What's Going Around in Pets: kennel cough and parvovirus - KPLC 7 News, Lake Charles, Louisiana

What's Going Around in Pets: kennel cough and parvovirus

Pets are boarded the most during summer months as their owners take summer vacations and this can expose cats and dogs to potentially dangerous bacteria or viruses.  Veterinarian Jae Chang with Farr Veterinary Clinic in Lake Charles explains what's going around in pets this summer.

First up is kennel cough, an upper respiratory infection that has both viral and bacterial components.  It i's something only seen in dogs and spread through direct contact with an infected dog or through the air.  "If a dog has kennel cough, some of the signs that owners will see at home are coughing, a really dry hacking cough," said Dr. Chang, "they usually say, 'My dog is trying to cough something up, something's stuck in their throat.'"

Kennel cough will usually get better after a week or two, but if you want to speed up the process, a vet can prescribe antibiotics to help with the bacterial infection.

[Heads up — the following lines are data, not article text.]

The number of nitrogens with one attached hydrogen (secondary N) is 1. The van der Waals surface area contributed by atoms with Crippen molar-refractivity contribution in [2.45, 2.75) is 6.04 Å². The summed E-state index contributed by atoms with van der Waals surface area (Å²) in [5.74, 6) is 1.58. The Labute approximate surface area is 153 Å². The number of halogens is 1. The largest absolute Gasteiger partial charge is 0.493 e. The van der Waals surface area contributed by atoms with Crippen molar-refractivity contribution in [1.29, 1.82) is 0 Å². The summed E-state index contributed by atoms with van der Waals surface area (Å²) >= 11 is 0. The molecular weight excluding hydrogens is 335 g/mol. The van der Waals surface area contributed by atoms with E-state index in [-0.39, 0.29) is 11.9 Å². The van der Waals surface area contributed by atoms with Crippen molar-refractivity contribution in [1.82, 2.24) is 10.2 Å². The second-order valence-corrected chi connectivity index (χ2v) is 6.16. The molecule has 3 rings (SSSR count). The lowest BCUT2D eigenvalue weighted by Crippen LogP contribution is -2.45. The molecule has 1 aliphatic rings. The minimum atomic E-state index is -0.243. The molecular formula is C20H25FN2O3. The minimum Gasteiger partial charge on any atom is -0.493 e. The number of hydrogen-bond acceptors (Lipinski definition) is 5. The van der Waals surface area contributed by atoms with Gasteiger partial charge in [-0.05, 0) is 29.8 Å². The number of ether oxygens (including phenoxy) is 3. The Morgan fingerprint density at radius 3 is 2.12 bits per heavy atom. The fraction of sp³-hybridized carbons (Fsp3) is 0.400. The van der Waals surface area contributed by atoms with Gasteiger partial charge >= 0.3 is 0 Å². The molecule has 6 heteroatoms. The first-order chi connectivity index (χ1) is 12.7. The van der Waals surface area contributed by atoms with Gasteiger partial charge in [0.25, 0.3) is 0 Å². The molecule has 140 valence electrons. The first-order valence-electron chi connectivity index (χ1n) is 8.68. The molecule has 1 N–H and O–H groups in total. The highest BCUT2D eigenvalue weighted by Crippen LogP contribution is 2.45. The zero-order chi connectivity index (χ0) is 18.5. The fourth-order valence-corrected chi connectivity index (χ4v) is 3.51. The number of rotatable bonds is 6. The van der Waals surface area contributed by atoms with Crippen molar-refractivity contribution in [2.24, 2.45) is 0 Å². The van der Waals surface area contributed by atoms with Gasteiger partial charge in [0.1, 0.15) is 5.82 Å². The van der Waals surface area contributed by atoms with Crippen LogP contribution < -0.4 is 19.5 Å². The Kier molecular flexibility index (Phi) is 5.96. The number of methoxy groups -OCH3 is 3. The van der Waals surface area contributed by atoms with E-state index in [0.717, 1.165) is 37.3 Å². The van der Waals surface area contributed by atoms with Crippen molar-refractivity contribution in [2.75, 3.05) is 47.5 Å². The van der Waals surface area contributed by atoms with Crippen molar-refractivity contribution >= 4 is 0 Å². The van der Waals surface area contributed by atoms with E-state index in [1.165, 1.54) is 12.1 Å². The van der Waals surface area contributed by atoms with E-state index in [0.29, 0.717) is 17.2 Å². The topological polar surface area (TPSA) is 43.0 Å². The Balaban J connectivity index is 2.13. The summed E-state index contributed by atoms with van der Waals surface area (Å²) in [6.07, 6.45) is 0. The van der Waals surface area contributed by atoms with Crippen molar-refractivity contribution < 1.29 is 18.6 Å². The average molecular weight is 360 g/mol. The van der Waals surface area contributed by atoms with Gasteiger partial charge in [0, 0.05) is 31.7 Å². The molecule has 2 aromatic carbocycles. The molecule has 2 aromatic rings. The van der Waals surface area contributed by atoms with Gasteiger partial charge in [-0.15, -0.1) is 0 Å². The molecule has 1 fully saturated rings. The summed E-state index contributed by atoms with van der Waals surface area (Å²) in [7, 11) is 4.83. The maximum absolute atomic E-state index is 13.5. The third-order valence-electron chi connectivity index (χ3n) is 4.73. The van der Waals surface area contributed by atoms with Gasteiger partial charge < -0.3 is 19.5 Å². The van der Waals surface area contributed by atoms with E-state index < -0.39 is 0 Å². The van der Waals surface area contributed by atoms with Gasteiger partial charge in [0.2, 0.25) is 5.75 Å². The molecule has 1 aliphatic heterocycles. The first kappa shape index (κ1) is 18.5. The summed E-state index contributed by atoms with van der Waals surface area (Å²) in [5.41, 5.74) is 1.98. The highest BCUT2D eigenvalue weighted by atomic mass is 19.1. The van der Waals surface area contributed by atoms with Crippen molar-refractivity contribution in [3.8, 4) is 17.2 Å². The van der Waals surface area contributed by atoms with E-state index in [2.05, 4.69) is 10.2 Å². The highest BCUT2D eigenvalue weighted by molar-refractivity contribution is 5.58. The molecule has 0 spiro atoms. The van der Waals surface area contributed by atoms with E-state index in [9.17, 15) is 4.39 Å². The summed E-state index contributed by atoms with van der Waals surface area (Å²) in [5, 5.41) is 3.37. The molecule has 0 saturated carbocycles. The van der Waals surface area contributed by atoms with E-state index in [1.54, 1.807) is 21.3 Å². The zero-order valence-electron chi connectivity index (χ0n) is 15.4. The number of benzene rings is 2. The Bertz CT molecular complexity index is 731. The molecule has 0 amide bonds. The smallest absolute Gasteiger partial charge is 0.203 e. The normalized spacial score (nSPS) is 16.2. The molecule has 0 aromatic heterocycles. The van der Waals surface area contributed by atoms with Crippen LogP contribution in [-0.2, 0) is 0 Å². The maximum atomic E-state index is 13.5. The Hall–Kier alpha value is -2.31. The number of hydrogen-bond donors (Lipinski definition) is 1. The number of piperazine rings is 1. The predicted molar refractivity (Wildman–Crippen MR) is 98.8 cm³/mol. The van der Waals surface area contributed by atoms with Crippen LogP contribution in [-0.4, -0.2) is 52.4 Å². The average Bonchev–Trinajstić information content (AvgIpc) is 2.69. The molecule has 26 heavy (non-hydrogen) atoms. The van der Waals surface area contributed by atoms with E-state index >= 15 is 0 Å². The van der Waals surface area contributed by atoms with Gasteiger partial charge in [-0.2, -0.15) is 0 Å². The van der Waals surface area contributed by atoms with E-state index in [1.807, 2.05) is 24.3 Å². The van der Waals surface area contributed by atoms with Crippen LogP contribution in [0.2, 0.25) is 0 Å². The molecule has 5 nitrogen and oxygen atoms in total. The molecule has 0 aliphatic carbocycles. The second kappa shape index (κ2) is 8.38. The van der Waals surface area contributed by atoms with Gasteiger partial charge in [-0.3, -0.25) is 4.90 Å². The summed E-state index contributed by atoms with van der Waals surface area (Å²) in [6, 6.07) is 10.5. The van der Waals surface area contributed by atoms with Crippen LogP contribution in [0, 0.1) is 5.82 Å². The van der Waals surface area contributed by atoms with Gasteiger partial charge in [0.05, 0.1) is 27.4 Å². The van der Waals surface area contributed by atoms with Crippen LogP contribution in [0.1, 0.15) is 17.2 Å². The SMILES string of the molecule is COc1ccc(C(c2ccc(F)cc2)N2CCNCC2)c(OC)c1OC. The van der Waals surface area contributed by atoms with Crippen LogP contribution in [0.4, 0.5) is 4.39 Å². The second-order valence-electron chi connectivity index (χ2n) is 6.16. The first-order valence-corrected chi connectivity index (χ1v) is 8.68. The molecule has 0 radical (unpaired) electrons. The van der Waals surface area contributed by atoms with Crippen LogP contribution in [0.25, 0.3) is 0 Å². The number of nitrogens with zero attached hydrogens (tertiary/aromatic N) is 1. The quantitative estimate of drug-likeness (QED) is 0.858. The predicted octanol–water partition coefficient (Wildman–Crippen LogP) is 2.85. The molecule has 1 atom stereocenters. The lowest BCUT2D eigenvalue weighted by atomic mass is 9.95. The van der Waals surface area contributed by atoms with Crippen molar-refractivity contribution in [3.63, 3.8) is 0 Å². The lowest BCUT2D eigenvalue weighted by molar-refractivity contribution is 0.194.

Next, a potentially deadly virus seen in dogs and cats: parvo.  "They either die from severe dehydration from the vomiting and diarrhea or they can die of sepsis, which is the bacteria infecting the whole body," said Dr. Chang.

If you notice vomiting or diarrhea in your dog or cat, definitely see your vet soon.

Parvovirus typically requires hospitalization and IV treatment.  It is spread from an infected dog to dog or infected cat to cat or through contaminated soil.  "The parvovirus itself is a pretty hearty organism, meaning that it can live in the soil, in the ground for months," said Dr. Chang.

To prevent parvo and kennel cough, make sure your dog is up to date on vaccines.  Parvo vaccines are available for dogs and cats.  The bordetella vaccine protects dogs from kennel cough, although it is not 100 percent effective in preventing it.

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